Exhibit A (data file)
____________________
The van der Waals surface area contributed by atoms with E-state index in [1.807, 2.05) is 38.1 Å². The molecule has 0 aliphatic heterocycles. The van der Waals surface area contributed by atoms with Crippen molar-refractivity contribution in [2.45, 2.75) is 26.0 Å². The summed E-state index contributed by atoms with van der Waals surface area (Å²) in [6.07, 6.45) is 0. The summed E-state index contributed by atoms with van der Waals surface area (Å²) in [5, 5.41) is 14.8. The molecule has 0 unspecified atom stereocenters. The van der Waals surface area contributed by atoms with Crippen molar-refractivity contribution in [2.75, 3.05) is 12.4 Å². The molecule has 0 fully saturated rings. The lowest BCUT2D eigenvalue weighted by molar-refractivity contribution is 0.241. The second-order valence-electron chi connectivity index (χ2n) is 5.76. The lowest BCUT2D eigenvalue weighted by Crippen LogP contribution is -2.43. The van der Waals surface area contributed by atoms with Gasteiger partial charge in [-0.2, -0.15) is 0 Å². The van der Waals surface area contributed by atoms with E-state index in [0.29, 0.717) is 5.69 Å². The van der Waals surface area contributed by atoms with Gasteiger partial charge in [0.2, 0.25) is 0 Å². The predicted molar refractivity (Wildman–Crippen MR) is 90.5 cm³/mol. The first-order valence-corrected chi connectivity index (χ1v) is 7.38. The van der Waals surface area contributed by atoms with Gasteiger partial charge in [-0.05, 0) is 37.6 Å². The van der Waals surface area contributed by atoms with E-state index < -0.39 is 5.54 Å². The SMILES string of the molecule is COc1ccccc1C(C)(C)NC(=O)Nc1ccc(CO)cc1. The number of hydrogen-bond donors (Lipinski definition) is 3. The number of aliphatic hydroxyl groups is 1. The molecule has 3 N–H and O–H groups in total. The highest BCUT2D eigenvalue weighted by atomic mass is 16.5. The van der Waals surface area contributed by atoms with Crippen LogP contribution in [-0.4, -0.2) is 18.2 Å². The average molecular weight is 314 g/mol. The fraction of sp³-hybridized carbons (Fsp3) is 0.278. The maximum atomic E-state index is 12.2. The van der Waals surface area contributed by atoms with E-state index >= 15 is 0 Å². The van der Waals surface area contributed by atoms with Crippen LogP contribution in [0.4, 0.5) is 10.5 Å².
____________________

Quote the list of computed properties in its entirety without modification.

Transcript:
The van der Waals surface area contributed by atoms with E-state index in [1.807, 2.05) is 38.1 Å². The molecule has 0 aliphatic heterocycles. The van der Waals surface area contributed by atoms with Crippen molar-refractivity contribution in [2.45, 2.75) is 26.0 Å². The summed E-state index contributed by atoms with van der Waals surface area (Å²) in [6.07, 6.45) is 0. The summed E-state index contributed by atoms with van der Waals surface area (Å²) in [5, 5.41) is 14.8. The molecule has 0 unspecified atom stereocenters. The van der Waals surface area contributed by atoms with Crippen molar-refractivity contribution in [2.75, 3.05) is 12.4 Å². The molecule has 0 fully saturated rings. The lowest BCUT2D eigenvalue weighted by molar-refractivity contribution is 0.241. The second-order valence-electron chi connectivity index (χ2n) is 5.76. The lowest BCUT2D eigenvalue weighted by Crippen LogP contribution is -2.43. The van der Waals surface area contributed by atoms with Gasteiger partial charge in [-0.2, -0.15) is 0 Å². The van der Waals surface area contributed by atoms with E-state index in [0.29, 0.717) is 5.69 Å². The van der Waals surface area contributed by atoms with Gasteiger partial charge in [0.2, 0.25) is 0 Å². The predicted molar refractivity (Wildman–Crippen MR) is 90.5 cm³/mol. The first-order valence-corrected chi connectivity index (χ1v) is 7.38. The van der Waals surface area contributed by atoms with Gasteiger partial charge in [-0.05, 0) is 37.6 Å². The van der Waals surface area contributed by atoms with E-state index < -0.39 is 5.54 Å². The SMILES string of the molecule is COc1ccccc1C(C)(C)NC(=O)Nc1ccc(CO)cc1. The number of hydrogen-bond donors (Lipinski definition) is 3. The number of aliphatic hydroxyl groups is 1. The molecule has 3 N–H and O–H groups in total. The highest BCUT2D eigenvalue weighted by atomic mass is 16.5. The van der Waals surface area contributed by atoms with Crippen LogP contribution in [-0.4, -0.2) is 18.2 Å². The average molecular weight is 314 g/mol. The fraction of sp³-hybridized carbons (Fsp3) is 0.278. The maximum atomic E-state index is 12.2. The van der Waals surface area contributed by atoms with E-state index >= 15 is 0 Å². The van der Waals surface area contributed by atoms with Crippen LogP contribution in [0.4, 0.5) is 10.5 Å².